- Single-stock circuit breakers occurred almost 1300 times on 8/24/15
- ETFs represent 79% of halts
- Halts are imprecise but a net benefit
Equity market volatility has come roaring back over the past month. As the VIX flirts with levels unseen since the financial crisis and 2% index moves represent a regular occurrence, the typically sleepy months of August and September have been anything but for equity traders. The past month has put global market structure through an unexpected stress test, and we have been reviewing the data for observations. In this note we will focus on trading halts (single-stock trading halts). In the coming weeks, we will look at additional important issues, including some of the effects of volatility on volume curves, spreads, and liquidity.
On September 8, 2015 the TMX Group published the much anticipated fee schedule for the revamped Alpha Exchange (subject to regulatory approval). Coupled with the recently published minimum size thresholds for “Post Only” orders, we now have near perfect information around how the market will operate and can opine intelligently on the expected impact the new model is likely to have on equity trading in Canada.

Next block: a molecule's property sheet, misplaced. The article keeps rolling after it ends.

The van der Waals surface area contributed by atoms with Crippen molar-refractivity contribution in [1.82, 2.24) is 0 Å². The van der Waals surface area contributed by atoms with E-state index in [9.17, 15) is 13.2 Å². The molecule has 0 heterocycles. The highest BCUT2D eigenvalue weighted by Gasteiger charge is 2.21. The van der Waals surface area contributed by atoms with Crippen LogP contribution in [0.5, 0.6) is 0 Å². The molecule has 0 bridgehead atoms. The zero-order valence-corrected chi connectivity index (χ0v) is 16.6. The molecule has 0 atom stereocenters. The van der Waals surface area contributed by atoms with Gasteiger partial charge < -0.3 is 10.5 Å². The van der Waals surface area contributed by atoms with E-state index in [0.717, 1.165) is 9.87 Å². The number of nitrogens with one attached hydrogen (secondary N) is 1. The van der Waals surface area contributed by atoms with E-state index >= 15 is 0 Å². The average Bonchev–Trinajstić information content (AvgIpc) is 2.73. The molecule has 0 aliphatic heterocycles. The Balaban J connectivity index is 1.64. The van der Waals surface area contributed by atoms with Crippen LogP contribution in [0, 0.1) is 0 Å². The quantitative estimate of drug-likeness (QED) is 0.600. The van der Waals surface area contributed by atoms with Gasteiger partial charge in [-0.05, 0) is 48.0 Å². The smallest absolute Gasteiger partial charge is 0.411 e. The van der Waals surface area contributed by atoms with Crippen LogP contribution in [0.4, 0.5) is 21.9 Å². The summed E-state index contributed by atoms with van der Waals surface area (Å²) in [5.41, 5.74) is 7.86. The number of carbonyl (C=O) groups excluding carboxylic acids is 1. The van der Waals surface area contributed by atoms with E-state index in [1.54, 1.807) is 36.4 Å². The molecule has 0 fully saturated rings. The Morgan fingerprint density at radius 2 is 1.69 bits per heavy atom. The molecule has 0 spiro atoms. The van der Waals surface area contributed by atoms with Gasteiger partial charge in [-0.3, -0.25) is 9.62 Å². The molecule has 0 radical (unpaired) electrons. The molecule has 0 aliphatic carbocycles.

Chief Financial Officers at hedge funds, both established and emerging, have a lot on their minds these days: intense competition for assets, increased regulatory and compliance burdens and changes in market structure are among the many things which keep these financial professionals up at night.